Miss Fogwill was finally able to meet Mr E, who was in prison, on 22 May 2013. She said that she was expecting to meet a black man and “was quite shocked” when he came into the room, since he appeared to be an entirely white man. She asked him whether he was the biological father. He said that he was. (It is, of course, entirely possible that the mother had assured Mr E that he was the father, if she had never confessed to him that she had been having sex on the side with the actual father. As I have no evidence at all from either the mother or Mr E, I simply do not know.) Miss Fogwill questioned Mr E further and, according to Miss Fogwill, he told her that the baby was very brown because he, Mr E, had a Burmese mother, and added that the baby would become paler with age. Neither Miss Fogwill nor, so far as I am aware, anyone else, took any steps to seek to verify whether in truth Mr E has a Burmese mother. I personally do not have the slightest idea. Miss Fogwill claimed that she was “not able to meet the mother again to ask her about paternity”, but in truth she made little effort to do so, and she made no enquiries of the mother’s own mother whose whereabouts were settled and known.

 

Miss Fogwill made reports to Looked After Reviews on 12 April, 13 May and 11 July 2013. Also present at, and chairing, these reviews was the Independent Reviewing Officer (IRO). The minutes of the first two reviews record that the child “… is a child of mixed heritage. His mother is white British … the social worker is, to date, unclear of father’s ethnicity and has asked [sic] father to clarify this …” The minutes of the review on 11 July, also chaired by the IRO, record that “… the social worker has clarified with father that he is dual heritage as his mother is Burmese … the parents wished for the child to be referred to as White British, despite his presentation not reflecting this. Father [viz Mr E] informed the social worker that he expected the child’s skin colour to change with age …” There is no hint in those minutes that the IRO queried the account of paternity or suggested that further enquiries should be made. I do not make a criticism of the IRO for she has not been involved in this hearing and has had no opportunity to state her own point of view, but I accept the point made by Mr Prest that the responsibility of Miss Fogwill appears to have been shared with others. Miss Fogwill has, however, accepted that she made a serious error in swallowing the explanation of the Burmese mother (i.e. the child’s grandmother) and not investigating paternity further, and she has apologised from the witness box to both the true paternal family and the applicants for adoption. Miss Fogwill’s formal report to the court dated 28 June 2013 in support of the application for a placement order depicts a photograph of the child as I have already described, and refers to his having black hair and brown eyes and a dark complexion. It continues that the mother is white British and Mr E is half white British and half Burmese as his mum was Burmese and father white British. “[C’s] skin is quite dark however [Mr E] states that as [C] becomes older his skin will become paler. [Mr E’s] skin is white.”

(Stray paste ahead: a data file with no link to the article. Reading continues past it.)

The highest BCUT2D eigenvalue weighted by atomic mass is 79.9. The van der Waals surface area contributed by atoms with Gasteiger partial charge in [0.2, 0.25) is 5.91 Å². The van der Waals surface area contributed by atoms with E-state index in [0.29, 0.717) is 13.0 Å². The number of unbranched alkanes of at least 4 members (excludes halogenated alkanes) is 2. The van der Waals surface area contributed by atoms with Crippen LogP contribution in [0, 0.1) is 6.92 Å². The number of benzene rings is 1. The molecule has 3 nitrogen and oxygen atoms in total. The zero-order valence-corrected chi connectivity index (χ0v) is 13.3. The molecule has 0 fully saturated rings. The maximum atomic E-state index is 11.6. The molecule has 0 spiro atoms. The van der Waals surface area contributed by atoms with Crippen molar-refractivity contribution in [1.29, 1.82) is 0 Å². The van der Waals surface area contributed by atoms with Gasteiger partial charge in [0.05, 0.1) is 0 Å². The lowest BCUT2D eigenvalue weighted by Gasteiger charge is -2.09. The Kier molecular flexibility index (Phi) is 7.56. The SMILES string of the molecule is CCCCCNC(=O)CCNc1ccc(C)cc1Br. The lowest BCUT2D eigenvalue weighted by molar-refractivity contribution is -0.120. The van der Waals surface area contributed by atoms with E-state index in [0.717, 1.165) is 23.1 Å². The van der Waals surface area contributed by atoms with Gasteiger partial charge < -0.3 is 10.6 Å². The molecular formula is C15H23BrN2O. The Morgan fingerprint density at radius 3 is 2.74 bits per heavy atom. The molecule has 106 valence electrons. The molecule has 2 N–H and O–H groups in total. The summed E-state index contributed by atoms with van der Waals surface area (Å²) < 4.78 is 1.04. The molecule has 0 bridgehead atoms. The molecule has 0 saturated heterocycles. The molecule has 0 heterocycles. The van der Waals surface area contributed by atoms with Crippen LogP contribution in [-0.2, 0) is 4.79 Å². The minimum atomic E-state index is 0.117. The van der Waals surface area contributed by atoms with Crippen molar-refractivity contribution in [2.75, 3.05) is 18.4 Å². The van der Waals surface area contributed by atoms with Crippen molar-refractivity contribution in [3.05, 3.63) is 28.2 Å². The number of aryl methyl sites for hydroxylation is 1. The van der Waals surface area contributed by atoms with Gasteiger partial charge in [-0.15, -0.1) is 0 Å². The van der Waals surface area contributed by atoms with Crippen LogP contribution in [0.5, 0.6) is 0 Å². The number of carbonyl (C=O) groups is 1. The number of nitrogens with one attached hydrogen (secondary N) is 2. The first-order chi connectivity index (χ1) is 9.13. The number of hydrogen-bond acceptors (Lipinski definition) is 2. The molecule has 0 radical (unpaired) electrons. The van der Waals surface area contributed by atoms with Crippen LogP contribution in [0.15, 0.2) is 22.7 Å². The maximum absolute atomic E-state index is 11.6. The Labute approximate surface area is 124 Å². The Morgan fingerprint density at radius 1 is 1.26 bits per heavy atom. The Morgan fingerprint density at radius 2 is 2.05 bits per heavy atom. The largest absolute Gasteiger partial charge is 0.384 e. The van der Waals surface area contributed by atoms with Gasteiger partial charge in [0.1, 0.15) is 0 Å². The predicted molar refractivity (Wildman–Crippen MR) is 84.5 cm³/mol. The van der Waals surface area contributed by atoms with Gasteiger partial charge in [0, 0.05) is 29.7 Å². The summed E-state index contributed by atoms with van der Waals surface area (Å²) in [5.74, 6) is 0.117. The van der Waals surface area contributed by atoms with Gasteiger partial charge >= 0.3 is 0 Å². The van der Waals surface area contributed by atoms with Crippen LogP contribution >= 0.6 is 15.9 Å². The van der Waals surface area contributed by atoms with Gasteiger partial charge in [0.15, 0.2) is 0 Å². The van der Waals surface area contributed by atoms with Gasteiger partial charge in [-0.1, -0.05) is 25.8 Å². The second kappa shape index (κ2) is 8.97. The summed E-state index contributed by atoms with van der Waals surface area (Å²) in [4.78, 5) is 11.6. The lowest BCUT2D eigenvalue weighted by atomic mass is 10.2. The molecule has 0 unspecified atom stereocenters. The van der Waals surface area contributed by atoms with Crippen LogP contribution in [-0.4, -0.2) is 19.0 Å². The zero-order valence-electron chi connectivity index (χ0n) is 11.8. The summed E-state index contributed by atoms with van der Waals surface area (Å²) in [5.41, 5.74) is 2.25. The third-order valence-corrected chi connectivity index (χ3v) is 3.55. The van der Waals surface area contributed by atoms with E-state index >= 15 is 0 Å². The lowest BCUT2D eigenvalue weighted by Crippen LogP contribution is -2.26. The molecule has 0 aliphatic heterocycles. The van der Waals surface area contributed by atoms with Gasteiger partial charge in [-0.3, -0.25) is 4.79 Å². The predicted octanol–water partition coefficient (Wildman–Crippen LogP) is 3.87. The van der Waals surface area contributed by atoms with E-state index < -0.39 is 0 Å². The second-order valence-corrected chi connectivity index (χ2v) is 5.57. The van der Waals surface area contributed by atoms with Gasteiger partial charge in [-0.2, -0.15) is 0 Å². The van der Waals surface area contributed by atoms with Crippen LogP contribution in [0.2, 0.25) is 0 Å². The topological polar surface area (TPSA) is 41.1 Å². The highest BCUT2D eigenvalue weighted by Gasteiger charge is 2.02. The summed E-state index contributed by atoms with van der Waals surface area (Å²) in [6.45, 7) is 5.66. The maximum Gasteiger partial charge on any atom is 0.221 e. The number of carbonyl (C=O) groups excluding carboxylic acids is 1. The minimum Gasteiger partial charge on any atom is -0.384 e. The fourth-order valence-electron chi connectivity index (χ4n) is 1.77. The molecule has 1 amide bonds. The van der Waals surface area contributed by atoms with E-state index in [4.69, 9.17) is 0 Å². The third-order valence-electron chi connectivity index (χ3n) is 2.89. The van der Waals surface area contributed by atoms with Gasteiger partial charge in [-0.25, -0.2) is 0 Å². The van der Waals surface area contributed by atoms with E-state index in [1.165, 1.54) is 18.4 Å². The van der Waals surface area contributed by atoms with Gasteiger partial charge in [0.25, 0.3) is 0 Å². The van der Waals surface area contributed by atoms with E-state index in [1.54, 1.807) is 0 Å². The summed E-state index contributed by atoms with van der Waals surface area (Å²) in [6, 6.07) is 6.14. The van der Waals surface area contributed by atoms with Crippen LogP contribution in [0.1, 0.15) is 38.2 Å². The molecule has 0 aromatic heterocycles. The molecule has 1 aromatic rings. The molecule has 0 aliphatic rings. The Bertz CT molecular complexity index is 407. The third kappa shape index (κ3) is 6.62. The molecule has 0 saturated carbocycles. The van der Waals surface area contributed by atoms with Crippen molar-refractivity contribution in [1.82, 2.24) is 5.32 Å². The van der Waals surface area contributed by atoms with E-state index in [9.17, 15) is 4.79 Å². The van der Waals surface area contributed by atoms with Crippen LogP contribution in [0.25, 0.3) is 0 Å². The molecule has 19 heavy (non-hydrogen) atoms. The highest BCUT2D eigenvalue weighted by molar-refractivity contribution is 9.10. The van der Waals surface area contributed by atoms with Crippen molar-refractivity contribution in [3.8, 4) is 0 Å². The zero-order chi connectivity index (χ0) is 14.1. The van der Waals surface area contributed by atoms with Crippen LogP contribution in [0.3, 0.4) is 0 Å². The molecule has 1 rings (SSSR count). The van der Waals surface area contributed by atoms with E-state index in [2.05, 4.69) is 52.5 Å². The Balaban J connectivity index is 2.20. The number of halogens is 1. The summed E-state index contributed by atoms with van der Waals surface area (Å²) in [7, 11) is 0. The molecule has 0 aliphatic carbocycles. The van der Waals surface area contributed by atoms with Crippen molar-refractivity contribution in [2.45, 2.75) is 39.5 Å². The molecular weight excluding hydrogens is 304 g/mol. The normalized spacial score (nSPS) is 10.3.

The present guardian, Mrs Sheila Hassall, also acted in the care and placement proceedings. In her report dated 19 July 2013 she describes Mr E as “White British Burmese” and says at paragraph 12 “[C’s] paternal grandmother is Burmese, although I understand his father [viz Mr E] views himself as white British. At present [C] has the appearance of a baby who is not white British …” As I understand it, the guardian herself never actually met either the mother or Mr E. So she merely accepted the story via the social worker. She said that she only ever saw a blurred black and white photocopy photograph of the child. She said that she visited the baby once at the home of the foster mother. However he was asleep, face downwards, with his head largely covered. She only saw one arm sticking out. The arm looked brown but she did not examine the baby further. Mrs Hassall accepted her share of responsibility. She said during her oral evidence: “I make a heartfelt apology we are in this situation. I feel desperately sorry for all those involved.”

 

I have already referred to the report to the court for the application for a placement order. I do not know whether the circuit judge saw the original with the colour photograph which, as I have described, very clearly depicts a brown child of mixed race with negroid features; or whether he saw a black and white photocopy, one version of which I have seen, which shows the child’s face as a barely distinguishable large black blob like a large blob of spilt ink. At all events, the judge appears not to have raised any question about true paternity at the, probably short, hearing when he made the care and placement orders.

 

 

If you are following this, Mr E was named as the father on the birth certificate, the mother said that he was the father, and he said he was the father. The contradictory evidence (of people’s eyes) was firstly an area that people feel uncomfortable with – that of colour, and secondly Mr E had given an explanation for it that was accepted. On that first point, just reading the paragraph, even when said by a Judge, it made me feel uncomfortable to read that ‘n’ word.

 

So a last opportunity seriously to question paternity and consider obvious avenues of further enquiry was lost. I accept, of course, that such enquiries might not necessarily have uncovered the true father, but they well might have done, for the affair between the true father and the mother was well known in the community and circle within which they lived. The mother’s own mother certainly knew the true facts, as will later appear.